Consumers see inflation, and consumption, cooling, shows the New York Fed survey

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People shop for groceries at Publix in Nashville, Tennessee, on December 22, 2022, ahead of winter storm Elliot.

Seth Herald | AFP| Getty Images

Consumers will see the burden of inflation ease as they expect a sharp pullback in spending, according to a closely watched survey released by the New York Federal Reserve on Monday.

The central bank’s regional monthly Survey of Consumer Expectations for December showed that the one-year inflation forecast fell to 5%, down 0.2 percentage points from the previous month and the lowest since July 2021.

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While that pace would still be well above the Fed’s goal of 2% annual inflation, it represents progress in the fight against rising cost of living. Economists believe that expectations are at the heart of inflation, as they influence the behavior of companies to raise prices and workers to demand higher wages if they believe prices are going up. to keep rising.

The New York Fed’s expected one-year rate had hit a record 6.8% in June, according to data going back to 2013, amid a rise in inflation to the highest level in more than 40 years.

In the longer term, expectations were little changed, with the three-year forecast at 3% and the five-year forecast higher to 2.4%.

Consumers expect gas prices to rise 4.1% and food prices to rise 7.6% over the next year, but both figures represent a decline of 0.7 percentage points from the previous month.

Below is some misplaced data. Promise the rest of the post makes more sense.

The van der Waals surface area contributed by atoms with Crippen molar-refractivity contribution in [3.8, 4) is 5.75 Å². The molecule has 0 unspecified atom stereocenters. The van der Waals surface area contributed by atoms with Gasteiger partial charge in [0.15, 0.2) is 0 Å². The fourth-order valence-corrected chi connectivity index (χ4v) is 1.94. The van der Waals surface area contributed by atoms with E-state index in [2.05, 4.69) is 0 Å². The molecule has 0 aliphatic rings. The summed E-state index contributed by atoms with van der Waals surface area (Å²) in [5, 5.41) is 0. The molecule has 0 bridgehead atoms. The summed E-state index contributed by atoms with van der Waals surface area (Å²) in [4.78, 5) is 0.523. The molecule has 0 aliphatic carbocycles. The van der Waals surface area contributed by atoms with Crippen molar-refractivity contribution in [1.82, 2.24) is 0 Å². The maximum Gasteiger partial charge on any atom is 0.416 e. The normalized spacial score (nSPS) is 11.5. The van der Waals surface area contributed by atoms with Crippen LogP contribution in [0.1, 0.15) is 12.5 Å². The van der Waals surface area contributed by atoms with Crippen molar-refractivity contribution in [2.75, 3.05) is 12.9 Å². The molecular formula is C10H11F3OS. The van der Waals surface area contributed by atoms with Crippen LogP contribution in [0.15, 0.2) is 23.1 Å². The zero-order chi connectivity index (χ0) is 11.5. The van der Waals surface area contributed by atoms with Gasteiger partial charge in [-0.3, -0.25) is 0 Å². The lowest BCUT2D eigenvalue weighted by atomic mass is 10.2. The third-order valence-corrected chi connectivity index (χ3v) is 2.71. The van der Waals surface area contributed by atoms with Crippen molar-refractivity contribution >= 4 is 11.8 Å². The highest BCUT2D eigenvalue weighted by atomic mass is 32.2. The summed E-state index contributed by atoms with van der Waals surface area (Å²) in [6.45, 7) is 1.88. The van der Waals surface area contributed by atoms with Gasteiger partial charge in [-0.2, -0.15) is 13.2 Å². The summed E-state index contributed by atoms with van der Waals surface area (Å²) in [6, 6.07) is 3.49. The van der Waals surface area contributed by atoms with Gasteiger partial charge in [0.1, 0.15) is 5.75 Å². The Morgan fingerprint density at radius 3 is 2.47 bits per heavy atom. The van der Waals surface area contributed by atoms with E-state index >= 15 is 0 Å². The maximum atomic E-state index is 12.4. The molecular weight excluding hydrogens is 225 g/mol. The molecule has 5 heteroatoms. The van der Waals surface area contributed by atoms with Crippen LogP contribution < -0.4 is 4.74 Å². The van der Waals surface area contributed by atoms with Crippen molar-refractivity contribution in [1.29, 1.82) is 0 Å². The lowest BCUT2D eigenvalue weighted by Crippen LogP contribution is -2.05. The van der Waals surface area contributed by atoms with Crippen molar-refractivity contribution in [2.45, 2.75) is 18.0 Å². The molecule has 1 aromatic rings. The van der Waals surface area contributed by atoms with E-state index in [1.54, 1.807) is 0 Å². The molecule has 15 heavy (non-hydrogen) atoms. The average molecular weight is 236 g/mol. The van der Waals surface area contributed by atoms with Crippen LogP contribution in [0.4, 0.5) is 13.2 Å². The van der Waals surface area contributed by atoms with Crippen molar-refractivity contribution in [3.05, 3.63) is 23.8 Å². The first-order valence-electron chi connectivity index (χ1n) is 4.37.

Although they see prices continuing to rise, consumers believe they are spending less.

The one-year forecast for housing consumption fell a full percentage point to 5.9%, the lowest since January 2022 and well below the peak of 9% in May 2022. Meanwhile, expectations that household income will rise 4.6% over the next year, a series high.

The results come amid the Fed’s move to use interest rate hikes to reduce inflation. In 2022, the central bank will raise benchmark rates by 4.25 percentage points and is expected to add a few more hikes early this year before stopping.

One major target is the still-hot labor market, which saw growth of 223,000 nonfarm payroll jobs in December. Fed officials worry that a persistent mismatch in labor demand for supply – 1.7 job openings for every available worker – will continue to push wages and business costs higher.

Despite the efforts, survey respondents became more optimistic about the job market, with 40.8% expecting the unemployment rate to be higher a year from now, a decline of 1.4 per cent hundred from November. Unemployment was 3.5% in December, tied for the lowest rate since late 1969.

Home prices are also expected to grow 1.3%, a 0.3 percent increase from November, according to the survey.

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